The Advisory Committee on Immunization Practices (ACIP) recently reported that data from last year’s flu season show that Flumist (LAIV) was essentially totally ineffective in preventing H1N1 influenza (the pandemic strain).
Since the strain was unchanged in this year’s vaccine, does that mean Flumist won’t work this year as well?
The answer is unknown—just as the answer as to why the vaccine did not work well last year is unknown. Data showed Flumist had been effective against this same strain of influenza in the 3 previous flu seasons and even seemed to work a little better than the shot version (IIV), although the difference did not reach statistical significance. According to Medimmune, makers of Flumist, the pandemic strain is more susceptible to thermal degradation, so perhaps there was a problem in the cold chain during shipment or storage last year. Needless to say, Medimmune is working very hard to find an answer.
Interestingly, before this problem had been identified, the ACIP took the unusual-for-it approach and actually stated a preference for a specific vaccine. It recommended that, when possible, clinicians should use Flumist preferentially in children aged 2 to 8 over the inactivated form, (ie, the flu shot). This recommendation was based on data that showed significantly increased efficacy of LAIV as compared with the IIV. A number of studies suggest that efficacy difference is enhanced even more when a mis-matched strain circulates.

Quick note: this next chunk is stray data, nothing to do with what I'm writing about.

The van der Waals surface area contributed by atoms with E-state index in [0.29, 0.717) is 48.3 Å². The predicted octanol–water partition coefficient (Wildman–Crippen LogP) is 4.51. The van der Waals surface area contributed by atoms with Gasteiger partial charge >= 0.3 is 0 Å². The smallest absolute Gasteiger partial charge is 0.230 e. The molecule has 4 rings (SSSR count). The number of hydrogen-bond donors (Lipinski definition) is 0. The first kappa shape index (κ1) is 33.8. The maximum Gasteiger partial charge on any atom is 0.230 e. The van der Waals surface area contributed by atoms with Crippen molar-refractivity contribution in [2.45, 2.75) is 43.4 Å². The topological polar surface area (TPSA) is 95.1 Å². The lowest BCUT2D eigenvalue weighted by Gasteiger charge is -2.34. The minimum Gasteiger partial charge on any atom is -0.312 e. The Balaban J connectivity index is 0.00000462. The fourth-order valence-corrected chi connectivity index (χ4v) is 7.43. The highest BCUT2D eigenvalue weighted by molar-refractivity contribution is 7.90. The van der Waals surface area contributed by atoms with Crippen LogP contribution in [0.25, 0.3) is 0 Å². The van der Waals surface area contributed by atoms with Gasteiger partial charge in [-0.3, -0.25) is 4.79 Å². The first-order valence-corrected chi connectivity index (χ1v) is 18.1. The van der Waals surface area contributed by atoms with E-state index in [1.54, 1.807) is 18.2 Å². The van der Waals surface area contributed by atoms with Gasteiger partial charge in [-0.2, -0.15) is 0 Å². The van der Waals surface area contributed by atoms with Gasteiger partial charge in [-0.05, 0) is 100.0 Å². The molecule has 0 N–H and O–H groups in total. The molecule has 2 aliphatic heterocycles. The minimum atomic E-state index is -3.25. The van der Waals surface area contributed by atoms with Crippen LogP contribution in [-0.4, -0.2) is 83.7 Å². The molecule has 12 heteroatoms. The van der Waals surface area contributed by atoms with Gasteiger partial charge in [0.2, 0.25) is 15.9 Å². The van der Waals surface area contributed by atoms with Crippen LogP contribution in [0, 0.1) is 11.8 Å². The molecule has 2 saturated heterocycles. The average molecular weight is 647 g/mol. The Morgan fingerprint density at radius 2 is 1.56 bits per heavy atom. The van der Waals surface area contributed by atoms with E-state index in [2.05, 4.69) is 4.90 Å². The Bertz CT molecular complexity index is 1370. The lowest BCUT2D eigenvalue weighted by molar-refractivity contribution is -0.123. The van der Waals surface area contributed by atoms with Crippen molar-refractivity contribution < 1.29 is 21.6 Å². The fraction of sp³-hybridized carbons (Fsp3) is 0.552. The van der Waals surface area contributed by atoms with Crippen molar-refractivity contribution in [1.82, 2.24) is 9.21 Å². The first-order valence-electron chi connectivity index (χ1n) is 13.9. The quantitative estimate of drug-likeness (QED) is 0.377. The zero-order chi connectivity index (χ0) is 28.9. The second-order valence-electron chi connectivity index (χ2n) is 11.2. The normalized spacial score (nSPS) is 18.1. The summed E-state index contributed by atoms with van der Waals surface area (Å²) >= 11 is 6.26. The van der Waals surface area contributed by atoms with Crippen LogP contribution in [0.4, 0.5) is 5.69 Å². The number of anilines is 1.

What should you recommend to your patients this year when they ask which vaccine you recommend for their child over the age of 2?
At first glance, one would think the ACIP would at least withdraw its preference recommendation for Flumist. It has not. While I am not privy to any internal discussion, I think I can explain why, at this time anyway, Flumist is still recommended.
As of September 28, 44 states had reported at least sporadic flu activity. You can see what is going on in your state here. This map is updated weekly. You can see what the circulating strains are here. As of the end of September, 71% of tested specimens were A strains and 29% B strains. Of the A strains, fewer than 3% were H1N1: the rest were H3N2. So, if this year’s Flumist turns out to again be ineffective in protecting against the H1N1 strains, it won’t really matter because of the low prevalence of circulating H1N1. Keep in mind, this can change.
I would suggest you keep your eye on the above 2 Web sites so that you can intelligently answer when your patients ask, “Which vaccine should I give my child?”
Disclaimer: Dr Brenneman is on the Speakers’ Bureau for Medimmune. The above commentary represents his views only and have not been reviewed or endorsed by Medimmune.